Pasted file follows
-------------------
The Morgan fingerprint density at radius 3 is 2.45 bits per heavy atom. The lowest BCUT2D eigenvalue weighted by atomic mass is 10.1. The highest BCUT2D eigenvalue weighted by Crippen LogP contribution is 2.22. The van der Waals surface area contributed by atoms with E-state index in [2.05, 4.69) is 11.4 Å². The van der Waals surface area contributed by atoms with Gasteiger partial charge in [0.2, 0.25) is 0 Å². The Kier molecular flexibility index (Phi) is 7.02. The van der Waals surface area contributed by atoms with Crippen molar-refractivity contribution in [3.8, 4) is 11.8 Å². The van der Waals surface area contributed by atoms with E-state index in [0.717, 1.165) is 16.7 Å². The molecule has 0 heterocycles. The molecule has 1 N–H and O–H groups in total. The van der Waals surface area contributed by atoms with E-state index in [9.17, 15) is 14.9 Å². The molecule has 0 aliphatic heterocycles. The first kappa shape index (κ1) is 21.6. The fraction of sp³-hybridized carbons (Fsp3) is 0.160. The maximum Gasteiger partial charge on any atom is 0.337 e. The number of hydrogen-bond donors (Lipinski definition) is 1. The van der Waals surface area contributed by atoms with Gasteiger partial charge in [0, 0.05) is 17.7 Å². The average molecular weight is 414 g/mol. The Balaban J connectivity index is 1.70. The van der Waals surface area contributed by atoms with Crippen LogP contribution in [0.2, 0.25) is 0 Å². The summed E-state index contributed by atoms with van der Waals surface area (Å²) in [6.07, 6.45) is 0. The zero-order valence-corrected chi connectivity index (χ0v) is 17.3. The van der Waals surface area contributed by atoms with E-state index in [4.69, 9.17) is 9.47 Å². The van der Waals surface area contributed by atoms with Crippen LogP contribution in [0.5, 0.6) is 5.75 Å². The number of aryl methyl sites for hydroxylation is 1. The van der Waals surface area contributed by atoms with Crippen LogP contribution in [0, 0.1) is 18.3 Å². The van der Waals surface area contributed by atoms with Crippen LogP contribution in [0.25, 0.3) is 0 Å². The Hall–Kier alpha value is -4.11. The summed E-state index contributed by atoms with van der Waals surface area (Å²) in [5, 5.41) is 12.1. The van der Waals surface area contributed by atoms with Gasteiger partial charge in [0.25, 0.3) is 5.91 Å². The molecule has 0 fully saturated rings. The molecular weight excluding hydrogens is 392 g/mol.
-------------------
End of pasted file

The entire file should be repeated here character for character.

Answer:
The Morgan fingerprint density at radius 3 is 2.45 bits per heavy atom. The lowest BCUT2D eigenvalue weighted by atomic mass is 10.1. The highest BCUT2D eigenvalue weighted by Crippen LogP contribution is 2.22. The van der Waals surface area contributed by atoms with E-state index in [2.05, 4.69) is 11.4 Å². The van der Waals surface area contributed by atoms with Gasteiger partial charge in [0.2, 0.25) is 0 Å². The Kier molecular flexibility index (Phi) is 7.02. The van der Waals surface area contributed by atoms with Crippen molar-refractivity contribution in [3.8, 4) is 11.8 Å². The van der Waals surface area contributed by atoms with E-state index in [0.717, 1.165) is 16.7 Å². The molecule has 0 heterocycles. The molecule has 1 N–H and O–H groups in total. The van der Waals surface area contributed by atoms with E-state index in [9.17, 15) is 14.9 Å². The molecule has 0 aliphatic heterocycles. The first kappa shape index (κ1) is 21.6. The fraction of sp³-hybridized carbons (Fsp3) is 0.160. The maximum Gasteiger partial charge on any atom is 0.337 e. The number of hydrogen-bond donors (Lipinski definition) is 1. The van der Waals surface area contributed by atoms with Gasteiger partial charge in [0, 0.05) is 17.7 Å². The average molecular weight is 414 g/mol. The Balaban J connectivity index is 1.70. The van der Waals surface area contributed by atoms with Crippen LogP contribution in [0.2, 0.25) is 0 Å². The summed E-state index contributed by atoms with van der Waals surface area (Å²) in [6.07, 6.45) is 0. The zero-order valence-corrected chi connectivity index (χ0v) is 17.3. The van der Waals surface area contributed by atoms with E-state index in [4.69, 9.17) is 9.47 Å². The van der Waals surface area contributed by atoms with Crippen LogP contribution in [0.5, 0.6) is 5.75 Å². The number of aryl methyl sites for hydroxylation is 1. The van der Waals surface area contributed by atoms with Crippen LogP contribution in [0, 0.1) is 18.3 Å². The van der Waals surface area contributed by atoms with Crippen LogP contribution in [0.25, 0.3) is 0 Å². The Hall–Kier alpha value is -4.11. The summed E-state index contributed by atoms with van der Waals surface area (Å²) in [5, 5.41) is 12.1. The van der Waals surface area contributed by atoms with Gasteiger partial charge in [0.25, 0.3) is 5.91 Å². The molecule has 0 fully saturated rings. The molecular weight excluding hydrogens is 392 g/mol.